While official statistics do not distinguish among different religious groups that are targeted in religion-based hate crimes, anecdotal evidence indicates a rise in anti-Semitic violence and harassment. A report from the Anti-Defamation League found that Norway had the highest levels of anti-Semitism among Scandinavian countries. A new special police unit was founded in February to strengthen police efforts against hate crimes.
Academic freedom is respected and private discussion is not restricted.
E. Associational and Organizational Rights: 12 / 12
The constitution guarantees freedoms of assembly and association. In August, 5,000 people, including the leaders of Norway's major political parties, joined an antiextremism demonstration against IS and the regional group Prophet's Umma in Oslo, organized by moderate Norwegian Muslims. Norwegians are very active in nongovernmental organizations (NGOs).
Labor unions play an important role in consulting with the government on social and economic issues, and approximately 53 percent of the workforce is unionized, with 93 percent being members of the four main unions. The right to strike is legally guaranteed, except for members of the military and senior civil servants, and is practiced without restrictions. All workers have the right to bargain collectively. A teachers' strike in August 2014 affected more than 100,000 students and 9,000 teachers for two weeks. The National Association of Schools and the Teachers' Union reached an agreement on working hours that was accepted by national ballot in mid-September.
F. Rule of Law: 16 / 16
The judiciary is independent, and the court system, headed by the Supreme Court, operates fairly at the local and national levels. The king appoints judges on the advice of the Ministry of Justice. The police are under civilian control, and human rights abuses by law enforcement authorities are rare. Prison conditions generally meet international standards, and, in many cases, exceed them. Norway's 20 percent recidivism rate is one of the lowest in the world.
Two terrorist attacks that claimed 77 lives in 2011 prompted hostility toward Norway's multicultural agenda and its supporters. Norwegian right-wing fundamentalist Anders Breivik killed eight people in Oslo that year with a car bomb and then shot and killed 69 people attending a Labor Party summer youth camp. In July 2014, another right-wing Norwegian extremist and heavy metal musician informally connected to Breivik, Kristian "Varg" Vikernes, was found guilty in France of incitement to racial hatred.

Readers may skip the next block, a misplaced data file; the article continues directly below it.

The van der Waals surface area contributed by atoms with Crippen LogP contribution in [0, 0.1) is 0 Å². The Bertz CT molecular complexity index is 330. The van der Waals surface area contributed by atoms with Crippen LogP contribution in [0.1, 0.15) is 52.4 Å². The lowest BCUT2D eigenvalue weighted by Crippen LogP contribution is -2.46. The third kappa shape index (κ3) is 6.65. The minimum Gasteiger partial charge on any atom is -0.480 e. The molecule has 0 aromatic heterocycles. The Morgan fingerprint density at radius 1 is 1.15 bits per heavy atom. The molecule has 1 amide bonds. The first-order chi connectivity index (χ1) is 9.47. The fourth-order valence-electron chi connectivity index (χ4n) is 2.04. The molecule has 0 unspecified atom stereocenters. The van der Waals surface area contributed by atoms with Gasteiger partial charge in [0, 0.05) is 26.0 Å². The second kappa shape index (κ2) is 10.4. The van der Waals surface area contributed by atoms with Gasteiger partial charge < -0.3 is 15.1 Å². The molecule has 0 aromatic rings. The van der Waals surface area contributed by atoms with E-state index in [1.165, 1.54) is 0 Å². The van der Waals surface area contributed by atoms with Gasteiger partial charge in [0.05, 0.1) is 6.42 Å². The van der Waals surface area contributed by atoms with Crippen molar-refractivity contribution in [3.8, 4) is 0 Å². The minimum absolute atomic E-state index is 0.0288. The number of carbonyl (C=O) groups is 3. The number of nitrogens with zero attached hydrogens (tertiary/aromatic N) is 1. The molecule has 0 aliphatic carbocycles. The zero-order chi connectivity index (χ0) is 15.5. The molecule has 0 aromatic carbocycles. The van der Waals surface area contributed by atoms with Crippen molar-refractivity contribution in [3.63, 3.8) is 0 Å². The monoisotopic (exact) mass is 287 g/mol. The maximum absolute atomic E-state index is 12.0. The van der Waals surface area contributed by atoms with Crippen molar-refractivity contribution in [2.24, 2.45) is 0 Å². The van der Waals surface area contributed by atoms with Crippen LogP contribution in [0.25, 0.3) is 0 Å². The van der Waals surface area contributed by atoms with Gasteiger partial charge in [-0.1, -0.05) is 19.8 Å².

Immigration to Norway has increased fivefold since the 1970s, and more than 10 percent of Norway's population was foreign-born in 2014. Recent immigrants include asylum-seekers predominantly from Afghanistan, Syria, Sudan, and Eritrea. By year's end, 11,480 people had applied for asylum in Norway, a record high, resulting in housing shortages for asylum seekers. Approximately 6,000 asylum seekers whose applications were denied but who remained in Norway illegally were forcibly repatriated in 2014. It was a move in line with the government's increasingly conservative immigration policies, and it highlighted issues that remain divisive in Norway.
In July, Norway experienced six days of heightened security measures, including closed airspaces, tighter border control (which was made permanent), and the significant presence of armed police in public spaces. Anonymous government sources confirmed in the media in late 2014 that four individuals affiliated with IS were headed for Norway with the intention of seizing a private residence and performing a taped beheading on Norwegian soil. The terror threat was downgraded to normal level by the end of July.
The national government supports Sami-language instruction, broadcast programs, and subsidized newspapers in Sami regions.
G. Personal Autonomy and Individual Rights: 16 / 16
Although Norway is not a member of the European Union (EU), citizens within the European Economic Area (which includes all EU states plus Norway, Iceland, and Liechtenstein) do not need a residence permit to work in Norway.
The Equality and Anti-Discrimination Ombudsman is responsible for covering all forms of discrimination and for enforcing the country's Gender Equality Act, the Anti-Discrimination Act, and other laws against discrimination. The Gender Equality Act provides equal rights for men and women. A 2013 law, set to take effect in 2015, mandates gender-neutral conscription for the armed forces, making Norway the first North Atlantic Treaty Organization (NATO) member to include women in the draft. In 2013, women won nearly 40 percent of seats in parliament.
Norway is a destination country for human trafficking for the purposes of labor and sexual exploitation. However, according to the U.S. State Department's 2014 Trafficking in Persons report, the country remains a leader in antitrafficking efforts.
A gender-neutral marriage act passed in 2009 grants Norwegian same-sex couples identical rights as opposite-sex couples, including in adoption and assisted pregnancies. In April 2014, the National Council narrowly voted down a proposal to allow same-sex marriages to be performed or blessed by the clergy of the Lutheran Church, reflecting continued disagreement within the church on the issue.
Scoring Key: X / Y (Z)
X = Score Received
Y = Best Possible Score
Z = Change from Previous Year